Aristotle And The Power Of Personal Choice

The Greek philosopher and scientist Aristotle is probably best remembered in global business circles for one quote that speaks equally to the activities as well as the potential of leading and following:

“We are what we repeatedly do. Excellence, then, is not an act, but a habit.”

In contemporary terms, excellence has been likened in many ways to mastery of a certain skill or one’s attainment of a certain talent. The dedication of time, focus and perhaps unyielding force to these individual commitments often delivers superior results in a variety of fields – from the arts and sciences, to sport, business and beyond.

Yet in achieving results that may be superlative or unprecedented, we as business executives may overlook that which enabled them from the start.

Somewhere, deep in a person’s life history, resides that moment in time when he or she made a conscious decision to explore their full potential.

At a time when many organisational psychologists are tracking workforce and performance dynamics such as employee engagement, workforce morale, the synergy or misalignment of individuals’ objectives and those of their employers, the risk is that we lose sight of the individual decisions that drive their behaviours, and on a larger scale, enterprise performance.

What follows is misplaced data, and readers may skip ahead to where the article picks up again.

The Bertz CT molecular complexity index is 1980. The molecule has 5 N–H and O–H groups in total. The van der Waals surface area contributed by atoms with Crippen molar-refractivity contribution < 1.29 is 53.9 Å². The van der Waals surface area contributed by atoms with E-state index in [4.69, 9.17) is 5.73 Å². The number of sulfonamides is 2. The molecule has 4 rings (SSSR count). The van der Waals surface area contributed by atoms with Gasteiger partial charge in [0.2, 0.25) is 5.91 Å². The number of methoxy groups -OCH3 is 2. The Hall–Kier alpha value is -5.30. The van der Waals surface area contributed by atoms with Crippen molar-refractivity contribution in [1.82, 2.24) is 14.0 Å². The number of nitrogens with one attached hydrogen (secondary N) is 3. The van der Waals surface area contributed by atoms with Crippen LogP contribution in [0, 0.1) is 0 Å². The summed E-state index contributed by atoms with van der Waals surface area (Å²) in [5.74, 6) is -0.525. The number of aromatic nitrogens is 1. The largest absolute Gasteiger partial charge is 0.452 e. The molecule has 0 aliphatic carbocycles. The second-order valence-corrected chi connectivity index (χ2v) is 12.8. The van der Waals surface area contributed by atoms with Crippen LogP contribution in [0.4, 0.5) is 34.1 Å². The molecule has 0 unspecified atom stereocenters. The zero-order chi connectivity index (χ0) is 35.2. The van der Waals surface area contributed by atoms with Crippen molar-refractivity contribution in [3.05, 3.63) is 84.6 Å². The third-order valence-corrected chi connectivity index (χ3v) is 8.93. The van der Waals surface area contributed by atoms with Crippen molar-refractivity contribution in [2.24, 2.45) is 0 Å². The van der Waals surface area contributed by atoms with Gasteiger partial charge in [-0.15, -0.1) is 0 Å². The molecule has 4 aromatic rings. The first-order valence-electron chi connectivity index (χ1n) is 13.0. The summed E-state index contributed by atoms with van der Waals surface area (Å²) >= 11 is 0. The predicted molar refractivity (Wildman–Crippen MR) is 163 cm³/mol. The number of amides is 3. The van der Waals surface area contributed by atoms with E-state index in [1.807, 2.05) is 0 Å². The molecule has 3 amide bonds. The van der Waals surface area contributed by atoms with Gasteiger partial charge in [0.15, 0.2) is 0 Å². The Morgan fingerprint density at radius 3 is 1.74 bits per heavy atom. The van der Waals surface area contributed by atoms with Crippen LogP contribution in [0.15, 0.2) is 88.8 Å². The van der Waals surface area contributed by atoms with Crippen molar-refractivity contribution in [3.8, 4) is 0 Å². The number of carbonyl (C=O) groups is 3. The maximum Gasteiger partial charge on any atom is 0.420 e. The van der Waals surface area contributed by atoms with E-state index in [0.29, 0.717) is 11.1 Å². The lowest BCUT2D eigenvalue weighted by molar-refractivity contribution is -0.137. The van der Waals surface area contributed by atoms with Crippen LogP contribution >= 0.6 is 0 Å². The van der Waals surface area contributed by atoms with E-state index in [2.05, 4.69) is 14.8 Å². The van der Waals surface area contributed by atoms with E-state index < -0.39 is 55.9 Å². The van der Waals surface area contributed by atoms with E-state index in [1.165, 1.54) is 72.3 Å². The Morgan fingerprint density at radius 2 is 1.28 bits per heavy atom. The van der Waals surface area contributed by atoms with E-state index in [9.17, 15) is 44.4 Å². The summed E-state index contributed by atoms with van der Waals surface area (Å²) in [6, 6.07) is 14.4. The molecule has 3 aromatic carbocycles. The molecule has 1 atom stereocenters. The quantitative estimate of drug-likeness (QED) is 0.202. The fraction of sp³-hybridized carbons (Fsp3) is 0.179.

One observation, which may bear some testing out over time, is that individuals are only as talented as they choose to be. Barring some physical or cognitive inability, individual performance may well be preordained by a person’s interest in the task at hand and their commitment – or lack thereof – to be good at that same challenge.

This point certainly associates with personal motivation. It may also suggest that the most motivated individuals with some of the raw essentials of leadership like guts, courage and sheer determination will equal or perhaps even surpass the performance of others with more talent – but perhaps less heart or desire to achieve the team goal.

It may also suggest the individual who brings no energy or motivation to the cause should not be counted on to make any contribution to its attainment. This point alone may be instructive in directing executives’ investment in and utilisation of the resources needed to realise improved team results.

Every business executive wants to achieve excellence – personally and for the betterment of their teams.

But beyond our commitment of time, and before the realisation of important objectives comes that personal choice within each of us to apply all we have and to muster the best of ourselves to make those team goals a reality.

We are, after all, only as good as we truly want to be.

Copyright © TRANSEARCH International 2014

 

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